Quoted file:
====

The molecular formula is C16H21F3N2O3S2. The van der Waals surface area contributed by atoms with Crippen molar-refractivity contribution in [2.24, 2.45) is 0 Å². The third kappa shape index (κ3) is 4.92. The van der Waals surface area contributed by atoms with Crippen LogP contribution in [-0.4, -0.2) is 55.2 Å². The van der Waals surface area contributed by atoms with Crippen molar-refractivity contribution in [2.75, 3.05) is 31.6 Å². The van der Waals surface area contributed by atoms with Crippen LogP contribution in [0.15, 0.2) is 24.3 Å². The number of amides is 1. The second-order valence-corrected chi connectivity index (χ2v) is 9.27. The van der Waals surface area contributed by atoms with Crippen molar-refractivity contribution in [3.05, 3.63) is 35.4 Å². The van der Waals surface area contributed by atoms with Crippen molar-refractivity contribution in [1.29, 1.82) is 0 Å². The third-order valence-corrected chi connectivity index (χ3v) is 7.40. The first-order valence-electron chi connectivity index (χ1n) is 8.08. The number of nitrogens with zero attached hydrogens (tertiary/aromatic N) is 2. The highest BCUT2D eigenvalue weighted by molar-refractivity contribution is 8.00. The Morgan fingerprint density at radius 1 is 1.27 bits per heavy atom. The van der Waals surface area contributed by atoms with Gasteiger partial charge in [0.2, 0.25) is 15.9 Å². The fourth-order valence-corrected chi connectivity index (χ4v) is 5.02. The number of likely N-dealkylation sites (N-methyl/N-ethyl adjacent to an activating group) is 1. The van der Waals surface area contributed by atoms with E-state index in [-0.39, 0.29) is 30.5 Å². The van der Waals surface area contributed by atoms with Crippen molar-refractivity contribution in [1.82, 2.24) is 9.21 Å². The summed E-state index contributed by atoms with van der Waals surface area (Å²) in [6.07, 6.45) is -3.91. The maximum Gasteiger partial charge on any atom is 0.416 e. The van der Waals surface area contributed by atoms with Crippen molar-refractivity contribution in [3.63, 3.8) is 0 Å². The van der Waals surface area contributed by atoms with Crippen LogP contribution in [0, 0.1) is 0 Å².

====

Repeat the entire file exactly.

The molecular formula is C16H21F3N2O3S2. The van der Waals surface area contributed by atoms with Crippen molar-refractivity contribution in [2.24, 2.45) is 0 Å². The third kappa shape index (κ3) is 4.92. The van der Waals surface area contributed by atoms with Crippen LogP contribution in [-0.4, -0.2) is 55.2 Å². The van der Waals surface area contributed by atoms with Crippen molar-refractivity contribution in [2.75, 3.05) is 31.6 Å². The van der Waals surface area contributed by atoms with Crippen LogP contribution in [0.15, 0.2) is 24.3 Å². The number of amides is 1. The second-order valence-corrected chi connectivity index (χ2v) is 9.27. The van der Waals surface area contributed by atoms with Crippen molar-refractivity contribution in [3.05, 3.63) is 35.4 Å². The van der Waals surface area contributed by atoms with Crippen molar-refractivity contribution in [1.29, 1.82) is 0 Å². The third-order valence-corrected chi connectivity index (χ3v) is 7.40. The first-order valence-electron chi connectivity index (χ1n) is 8.08. The number of nitrogens with zero attached hydrogens (tertiary/aromatic N) is 2. The highest BCUT2D eigenvalue weighted by molar-refractivity contribution is 8.00. The Morgan fingerprint density at radius 1 is 1.27 bits per heavy atom. The van der Waals surface area contributed by atoms with Gasteiger partial charge in [0.2, 0.25) is 15.9 Å². The fourth-order valence-corrected chi connectivity index (χ4v) is 5.02. The number of likely N-dealkylation sites (N-methyl/N-ethyl adjacent to an activating group) is 1. The van der Waals surface area contributed by atoms with E-state index in [-0.39, 0.29) is 30.5 Å². The van der Waals surface area contributed by atoms with Crippen molar-refractivity contribution in [1.82, 2.24) is 9.21 Å². The summed E-state index contributed by atoms with van der Waals surface area (Å²) in [6.07, 6.45) is -3.91. The maximum Gasteiger partial charge on any atom is 0.416 e. The van der Waals surface area contributed by atoms with Crippen molar-refractivity contribution in [3.63, 3.8) is 0 Å². The van der Waals surface area contributed by atoms with Crippen LogP contribution in [0, 0.1) is 0 Å².